Favorite dance-pop act: Troye Sivan or Years & Years? | The Tylt
Favorite dance-pop act: Troye Sivan or Years & Years?
Sasha Geffen of Pitchfork wrote Sivan wasn't afraid to tackle sexuality on his 2018 album "Bloom":
Troye Sivan belongs to a growing crop of young pop artists, like Kehlani and Tove Lo, who are unafraid to be candid about their queer sexuality. His 2015 “Blue Neighborhood” video trilogy offered a moving portrait of two boys falling in love, and didn't shy away from depicting the sensual aspects of their relationship. Pop music has a long history of encoding queer themes in music coy enough to be palatable to straight audiences, but Sivan has come of age in an era when being direct about your sexuality won’t blacklist your music from the Top 40.
In fact, the title track is reportedly about bottoming (for the first time). Below are some significant lyrics to "Bloom," per Genius.
🎶I need you to tell me right before it goes down. Promise me you'll hold my hand if I get scared now.🎶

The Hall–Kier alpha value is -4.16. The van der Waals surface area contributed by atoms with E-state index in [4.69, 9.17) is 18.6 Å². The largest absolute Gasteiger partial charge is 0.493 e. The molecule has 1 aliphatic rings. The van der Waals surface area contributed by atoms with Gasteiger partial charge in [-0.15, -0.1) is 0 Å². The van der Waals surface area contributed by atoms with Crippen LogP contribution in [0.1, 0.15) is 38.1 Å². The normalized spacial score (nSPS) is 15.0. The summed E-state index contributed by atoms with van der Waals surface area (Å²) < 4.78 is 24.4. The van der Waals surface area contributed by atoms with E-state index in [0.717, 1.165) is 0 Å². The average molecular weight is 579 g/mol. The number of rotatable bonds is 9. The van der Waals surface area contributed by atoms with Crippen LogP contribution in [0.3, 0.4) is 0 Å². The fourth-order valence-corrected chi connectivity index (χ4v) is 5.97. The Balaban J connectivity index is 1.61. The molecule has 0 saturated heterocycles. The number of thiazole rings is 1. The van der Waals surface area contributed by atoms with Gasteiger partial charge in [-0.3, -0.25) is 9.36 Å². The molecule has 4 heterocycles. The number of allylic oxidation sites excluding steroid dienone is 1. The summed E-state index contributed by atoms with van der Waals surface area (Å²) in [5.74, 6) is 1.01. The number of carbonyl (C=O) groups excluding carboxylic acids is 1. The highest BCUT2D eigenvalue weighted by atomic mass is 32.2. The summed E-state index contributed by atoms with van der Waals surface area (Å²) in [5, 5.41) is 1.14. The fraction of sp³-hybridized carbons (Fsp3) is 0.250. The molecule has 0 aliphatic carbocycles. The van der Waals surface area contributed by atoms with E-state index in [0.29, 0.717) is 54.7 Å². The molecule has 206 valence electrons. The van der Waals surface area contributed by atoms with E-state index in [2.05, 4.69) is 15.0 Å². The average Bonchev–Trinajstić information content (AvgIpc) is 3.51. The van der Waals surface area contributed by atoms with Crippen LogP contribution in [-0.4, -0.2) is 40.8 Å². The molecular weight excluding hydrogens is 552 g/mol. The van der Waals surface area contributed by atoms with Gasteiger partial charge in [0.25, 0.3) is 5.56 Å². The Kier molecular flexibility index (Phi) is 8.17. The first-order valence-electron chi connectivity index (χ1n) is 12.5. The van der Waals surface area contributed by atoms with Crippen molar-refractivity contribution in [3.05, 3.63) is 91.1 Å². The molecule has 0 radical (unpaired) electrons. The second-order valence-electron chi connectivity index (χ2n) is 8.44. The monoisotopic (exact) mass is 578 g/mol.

Years & Years' latest album "Palo Santo" was well received in 2018. Kat Smith of Red Brick wrote back in 2018 that the group outdid themselves compared to their first album.
The long awaited second Years & Years album has finally arrived. I doubted their ability to match their debut but they have soared above it, with the three-year wait being worth every second.
The group also got candid about sexuality and mental health on their 2018 album.
Alexander’s sexuality is unapologetic, which feels even more powerful against the religious imagery. Often speaking openly about being gay as well as his struggles with mental health, Palo Santo doesn’t see him hiding behind a chart-topper but instead using it as a means of expression. The singles ‘If You’re Over Me’ and ‘All For You’, slot right in to their peers on the charts, proving the band’s unmistakeable ability to project Olly Alexander’s private experience onto a melody with universal appeal.
Check out the music video to "If You're Over Me" below.